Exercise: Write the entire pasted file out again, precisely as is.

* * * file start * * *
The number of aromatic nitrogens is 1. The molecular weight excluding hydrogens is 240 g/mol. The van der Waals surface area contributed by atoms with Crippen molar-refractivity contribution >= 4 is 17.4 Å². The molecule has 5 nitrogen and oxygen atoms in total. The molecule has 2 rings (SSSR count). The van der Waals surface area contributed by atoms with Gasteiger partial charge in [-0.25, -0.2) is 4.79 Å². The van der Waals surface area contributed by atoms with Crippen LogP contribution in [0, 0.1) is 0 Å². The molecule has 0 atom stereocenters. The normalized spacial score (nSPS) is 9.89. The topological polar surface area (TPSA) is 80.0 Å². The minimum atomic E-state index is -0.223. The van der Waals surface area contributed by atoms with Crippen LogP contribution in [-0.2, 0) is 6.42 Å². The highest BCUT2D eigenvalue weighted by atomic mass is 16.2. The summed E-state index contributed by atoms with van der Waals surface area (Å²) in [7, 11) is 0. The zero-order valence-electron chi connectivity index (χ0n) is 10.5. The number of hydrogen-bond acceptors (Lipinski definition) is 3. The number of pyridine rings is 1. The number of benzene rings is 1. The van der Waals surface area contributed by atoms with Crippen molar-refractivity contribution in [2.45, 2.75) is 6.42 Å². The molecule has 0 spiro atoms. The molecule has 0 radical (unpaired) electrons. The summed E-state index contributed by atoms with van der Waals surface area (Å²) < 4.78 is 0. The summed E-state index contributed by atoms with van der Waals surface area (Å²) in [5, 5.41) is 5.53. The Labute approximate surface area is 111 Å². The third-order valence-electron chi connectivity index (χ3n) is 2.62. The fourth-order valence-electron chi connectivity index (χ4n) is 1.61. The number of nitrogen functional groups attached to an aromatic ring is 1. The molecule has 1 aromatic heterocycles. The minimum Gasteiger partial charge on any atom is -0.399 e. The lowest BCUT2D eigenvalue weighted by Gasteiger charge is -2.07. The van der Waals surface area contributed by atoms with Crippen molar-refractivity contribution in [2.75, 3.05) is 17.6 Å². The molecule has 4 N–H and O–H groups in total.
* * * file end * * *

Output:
The number of aromatic nitrogens is 1. The molecular weight excluding hydrogens is 240 g/mol. The van der Waals surface area contributed by atoms with Crippen molar-refractivity contribution >= 4 is 17.4 Å². The molecule has 5 nitrogen and oxygen atoms in total. The molecule has 2 rings (SSSR count). The van der Waals surface area contributed by atoms with Gasteiger partial charge in [-0.25, -0.2) is 4.79 Å². The van der Waals surface area contributed by atoms with Crippen LogP contribution in [0, 0.1) is 0 Å². The molecule has 0 atom stereocenters. The normalized spacial score (nSPS) is 9.89. The topological polar surface area (TPSA) is 80.0 Å². The minimum atomic E-state index is -0.223. The van der Waals surface area contributed by atoms with Crippen LogP contribution in [-0.2, 0) is 6.42 Å². The highest BCUT2D eigenvalue weighted by atomic mass is 16.2. The summed E-state index contributed by atoms with van der Waals surface area (Å²) in [7, 11) is 0. The zero-order valence-electron chi connectivity index (χ0n) is 10.5. The number of hydrogen-bond acceptors (Lipinski definition) is 3. The number of pyridine rings is 1. The number of benzene rings is 1. The van der Waals surface area contributed by atoms with Crippen molar-refractivity contribution in [2.45, 2.75) is 6.42 Å². The molecule has 0 spiro atoms. The molecule has 0 radical (unpaired) electrons. The summed E-state index contributed by atoms with van der Waals surface area (Å²) < 4.78 is 0. The summed E-state index contributed by atoms with van der Waals surface area (Å²) in [5, 5.41) is 5.53. The Labute approximate surface area is 111 Å². The third-order valence-electron chi connectivity index (χ3n) is 2.62. The fourth-order valence-electron chi connectivity index (χ4n) is 1.61. The number of nitrogen functional groups attached to an aromatic ring is 1. The molecule has 1 aromatic heterocycles. The minimum Gasteiger partial charge on any atom is -0.399 e. The lowest BCUT2D eigenvalue weighted by Gasteiger charge is -2.07. The van der Waals surface area contributed by atoms with Crippen molar-refractivity contribution in [2.75, 3.05) is 17.6 Å². The molecule has 4 N–H and O–H groups in total.